The attacks are clearly reprisals against soft targets in Cameroun for their military support of Nigeria’s efforts to squash the group. It shows that, though weak, Boko Haram will continue to be a menace until they are completely defeated. Muhammadu Buhari, Nigeria’s President, was on a state visit to Cameroun this week to discuss the activation of Multinational Joint Task Force (MJTF). The Task Force is a coalition of African countries working together to eradicate the scourge that is Boko Haram. Earlier in the year the United States pledged $5 billion to support the fight against Boko Haram, much of these funds will be used by the MJTF to support their operations.
The long awaited activation of the MJTF is a positive sign that Nigeria and the countries impacted by the terrorist group are finally ready to put together a fully coordinated effort to defeat Boko Haram. The porous borders between Nigeria and its neighboring countries to the North and East have allowed Boko Haram to move personnel, weaponry, and other resources around unabated in the region. Boko Haram will only be permanently defeated once the region is fully secure, and secure region will require coordination between all impacted countries well beyond a victory over Boko Haram.
Ethiopia: A ruling party victory in the National elections were a forgone conclusion but winning 100% of the Parliamentary seats shows the extent of the farce that is Ethiopian democracy
The ruling Ethiopian People’s Revolutionary Democratic Front (EPRDF) and its allies have won every single seat in the House of People’s Representatives. The official announcement was made by elections officials on June 22 following the vote that took place on May 24.
The National Electoral Board of Ethiopia (NEBE) said that the outcome was “free, fair and credible”. Terms which no reasonable individual would associate with conduct of the elections. Ethiopia is effectively a police state run by the EPRDF. Opposition figures and members of civil society were routinely intimidated and arrested leading up to the vote. Human rights groups routinely rank the EPRDF one of the most repressive regimes in Africa.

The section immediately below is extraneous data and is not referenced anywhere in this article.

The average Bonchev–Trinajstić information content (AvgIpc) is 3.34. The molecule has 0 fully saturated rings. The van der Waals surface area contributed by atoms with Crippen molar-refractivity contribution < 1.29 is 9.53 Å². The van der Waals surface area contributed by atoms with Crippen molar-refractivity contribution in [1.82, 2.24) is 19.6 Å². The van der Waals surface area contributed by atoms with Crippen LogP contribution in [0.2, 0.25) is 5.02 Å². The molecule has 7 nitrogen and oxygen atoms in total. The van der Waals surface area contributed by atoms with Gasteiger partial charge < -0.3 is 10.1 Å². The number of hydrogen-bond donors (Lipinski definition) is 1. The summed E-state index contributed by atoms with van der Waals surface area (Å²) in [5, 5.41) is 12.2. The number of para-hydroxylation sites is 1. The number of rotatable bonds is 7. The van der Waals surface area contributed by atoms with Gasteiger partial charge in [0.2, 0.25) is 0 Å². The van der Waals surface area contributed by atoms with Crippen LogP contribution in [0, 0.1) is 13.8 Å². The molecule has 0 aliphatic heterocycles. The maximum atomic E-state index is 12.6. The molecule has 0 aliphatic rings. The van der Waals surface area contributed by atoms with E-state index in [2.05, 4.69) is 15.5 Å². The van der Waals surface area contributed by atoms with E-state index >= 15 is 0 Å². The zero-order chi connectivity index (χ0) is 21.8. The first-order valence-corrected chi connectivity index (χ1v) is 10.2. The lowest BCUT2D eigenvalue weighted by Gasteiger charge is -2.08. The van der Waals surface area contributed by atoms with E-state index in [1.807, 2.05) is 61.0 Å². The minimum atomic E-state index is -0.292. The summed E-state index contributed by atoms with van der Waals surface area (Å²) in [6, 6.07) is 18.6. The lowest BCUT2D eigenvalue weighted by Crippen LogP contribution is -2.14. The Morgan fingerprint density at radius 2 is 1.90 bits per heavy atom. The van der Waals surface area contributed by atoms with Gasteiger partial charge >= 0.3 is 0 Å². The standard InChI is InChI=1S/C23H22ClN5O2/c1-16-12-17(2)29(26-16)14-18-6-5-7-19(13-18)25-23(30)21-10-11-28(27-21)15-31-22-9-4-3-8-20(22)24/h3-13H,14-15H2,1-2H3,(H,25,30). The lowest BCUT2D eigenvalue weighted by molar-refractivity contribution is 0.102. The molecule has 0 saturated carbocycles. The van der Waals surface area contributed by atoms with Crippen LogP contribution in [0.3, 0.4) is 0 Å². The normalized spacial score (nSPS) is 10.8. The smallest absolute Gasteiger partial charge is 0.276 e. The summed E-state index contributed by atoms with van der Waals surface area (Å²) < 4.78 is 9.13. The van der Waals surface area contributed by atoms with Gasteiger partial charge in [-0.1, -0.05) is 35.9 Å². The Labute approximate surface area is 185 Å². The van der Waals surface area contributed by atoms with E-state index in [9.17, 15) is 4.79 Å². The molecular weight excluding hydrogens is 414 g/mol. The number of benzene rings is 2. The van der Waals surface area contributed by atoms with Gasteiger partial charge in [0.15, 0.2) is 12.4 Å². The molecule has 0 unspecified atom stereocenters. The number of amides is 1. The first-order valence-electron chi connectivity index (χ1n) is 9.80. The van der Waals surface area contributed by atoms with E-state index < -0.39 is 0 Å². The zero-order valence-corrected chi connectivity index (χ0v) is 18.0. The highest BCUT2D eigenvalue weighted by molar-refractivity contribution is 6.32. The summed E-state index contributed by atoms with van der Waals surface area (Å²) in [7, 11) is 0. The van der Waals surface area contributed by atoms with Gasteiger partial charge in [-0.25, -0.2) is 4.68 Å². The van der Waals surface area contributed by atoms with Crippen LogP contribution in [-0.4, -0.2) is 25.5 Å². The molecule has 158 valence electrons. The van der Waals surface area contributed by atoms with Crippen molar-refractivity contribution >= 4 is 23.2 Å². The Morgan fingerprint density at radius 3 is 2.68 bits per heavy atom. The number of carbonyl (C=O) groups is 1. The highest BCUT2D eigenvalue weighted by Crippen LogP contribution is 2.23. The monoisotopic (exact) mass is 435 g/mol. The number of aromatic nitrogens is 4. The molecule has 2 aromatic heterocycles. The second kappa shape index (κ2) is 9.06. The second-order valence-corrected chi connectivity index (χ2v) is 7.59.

To make matters worse President Obama twice described the election a democratic during his state visit to Ethiopia on Monday July 27. His statement seem to confirm our assertion that the US is now willing to look the other way on governance in preference for its economic and business interests.
Rwanda: Vote in parliament makes third term-bid for President Kagame almost a certainty
Rwanda’s Parliament voted for a referendum to allow President Paul Kagame to run for president for a third time in 2017. The Rwandan houses of Parliament met on July 14 to approve an amendment to the country’s constitution which currently limits individuals to two terms as President. This vote was an interim step prior to a formal vote to amend the constitution that will be the final step in the process.
The process to amend the constitution has been legal and widely supported by Rwandan citizens unlike the popular resistance put up against President Pierre Nkurunziza of neighboring Burundi. The vote in parliament came after a petitions signed by 2 million Rwandans in support of President Kagame’s bid to stay in office were submitted.
President Kagame has been an exemplary leader on a continent with very few good examples to point to. We commend the legal approach taken to amend the constitution and think Rwanda would likely continue to do well with Kagame at the helm. On the other hand we are disappointed that another African leader seeks to remain in power rather than hand over to a competent successor. Kagame has often been criticized for his exclusionary leadership style, and he has continuously tightened restrictions on civil society and the media.
We view this political development in Rwanda with caution and concern. One only look at President Robert Mugabe of Zimbabwe. He was once hailed as a liberator and hero who fought for Democracy and its ideals. We see how one man’s zeal to hold on to power turned out for Zimbabwe